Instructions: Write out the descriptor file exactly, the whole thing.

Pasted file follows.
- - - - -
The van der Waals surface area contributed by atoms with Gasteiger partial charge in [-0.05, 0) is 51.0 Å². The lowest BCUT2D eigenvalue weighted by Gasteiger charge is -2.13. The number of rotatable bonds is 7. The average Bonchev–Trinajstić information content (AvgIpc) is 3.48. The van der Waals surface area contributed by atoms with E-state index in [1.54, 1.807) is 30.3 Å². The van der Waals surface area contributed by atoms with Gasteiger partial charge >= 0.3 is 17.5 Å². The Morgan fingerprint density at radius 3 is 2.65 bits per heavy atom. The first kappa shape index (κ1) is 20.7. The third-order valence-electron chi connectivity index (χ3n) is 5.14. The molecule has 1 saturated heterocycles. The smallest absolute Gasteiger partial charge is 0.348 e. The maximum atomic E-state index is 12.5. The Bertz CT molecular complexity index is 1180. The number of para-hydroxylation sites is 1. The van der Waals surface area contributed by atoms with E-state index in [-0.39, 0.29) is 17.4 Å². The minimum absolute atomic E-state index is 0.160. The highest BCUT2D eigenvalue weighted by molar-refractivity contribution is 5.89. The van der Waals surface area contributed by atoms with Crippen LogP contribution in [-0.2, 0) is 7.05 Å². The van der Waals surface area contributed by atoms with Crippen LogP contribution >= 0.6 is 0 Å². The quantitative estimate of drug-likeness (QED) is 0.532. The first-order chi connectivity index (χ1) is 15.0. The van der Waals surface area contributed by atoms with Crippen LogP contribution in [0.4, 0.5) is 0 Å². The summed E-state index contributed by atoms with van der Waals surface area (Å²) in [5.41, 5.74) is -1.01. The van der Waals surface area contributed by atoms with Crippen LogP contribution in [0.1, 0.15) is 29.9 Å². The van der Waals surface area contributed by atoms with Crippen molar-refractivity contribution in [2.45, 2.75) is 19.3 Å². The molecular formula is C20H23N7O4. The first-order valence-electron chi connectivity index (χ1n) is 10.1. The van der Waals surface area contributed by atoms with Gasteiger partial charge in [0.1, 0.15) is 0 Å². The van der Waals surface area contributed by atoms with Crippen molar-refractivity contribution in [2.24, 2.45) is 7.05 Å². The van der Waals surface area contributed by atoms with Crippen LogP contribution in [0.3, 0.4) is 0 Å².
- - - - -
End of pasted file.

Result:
The van der Waals surface area contributed by atoms with Gasteiger partial charge in [-0.05, 0) is 51.0 Å². The lowest BCUT2D eigenvalue weighted by Gasteiger charge is -2.13. The number of rotatable bonds is 7. The average Bonchev–Trinajstić information content (AvgIpc) is 3.48. The van der Waals surface area contributed by atoms with E-state index in [1.54, 1.807) is 30.3 Å². The van der Waals surface area contributed by atoms with Gasteiger partial charge >= 0.3 is 17.5 Å². The Morgan fingerprint density at radius 3 is 2.65 bits per heavy atom. The first kappa shape index (κ1) is 20.7. The third-order valence-electron chi connectivity index (χ3n) is 5.14. The molecule has 1 saturated heterocycles. The smallest absolute Gasteiger partial charge is 0.348 e. The maximum atomic E-state index is 12.5. The Bertz CT molecular complexity index is 1180. The number of para-hydroxylation sites is 1. The van der Waals surface area contributed by atoms with E-state index in [-0.39, 0.29) is 17.4 Å². The minimum absolute atomic E-state index is 0.160. The highest BCUT2D eigenvalue weighted by molar-refractivity contribution is 5.89. The van der Waals surface area contributed by atoms with Crippen LogP contribution in [-0.2, 0) is 7.05 Å². The van der Waals surface area contributed by atoms with Crippen LogP contribution >= 0.6 is 0 Å². The quantitative estimate of drug-likeness (QED) is 0.532. The first-order chi connectivity index (χ1) is 15.0. The van der Waals surface area contributed by atoms with Crippen LogP contribution in [0.4, 0.5) is 0 Å². The summed E-state index contributed by atoms with van der Waals surface area (Å²) in [5.41, 5.74) is -1.01. The van der Waals surface area contributed by atoms with Crippen LogP contribution in [0.1, 0.15) is 29.9 Å². The van der Waals surface area contributed by atoms with Crippen molar-refractivity contribution in [2.45, 2.75) is 19.3 Å². The molecular formula is C20H23N7O4. The first-order valence-electron chi connectivity index (χ1n) is 10.1. The van der Waals surface area contributed by atoms with Gasteiger partial charge in [0.1, 0.15) is 0 Å². The van der Waals surface area contributed by atoms with Crippen molar-refractivity contribution in [2.24, 2.45) is 7.05 Å². The van der Waals surface area contributed by atoms with Crippen LogP contribution in [0.3, 0.4) is 0 Å².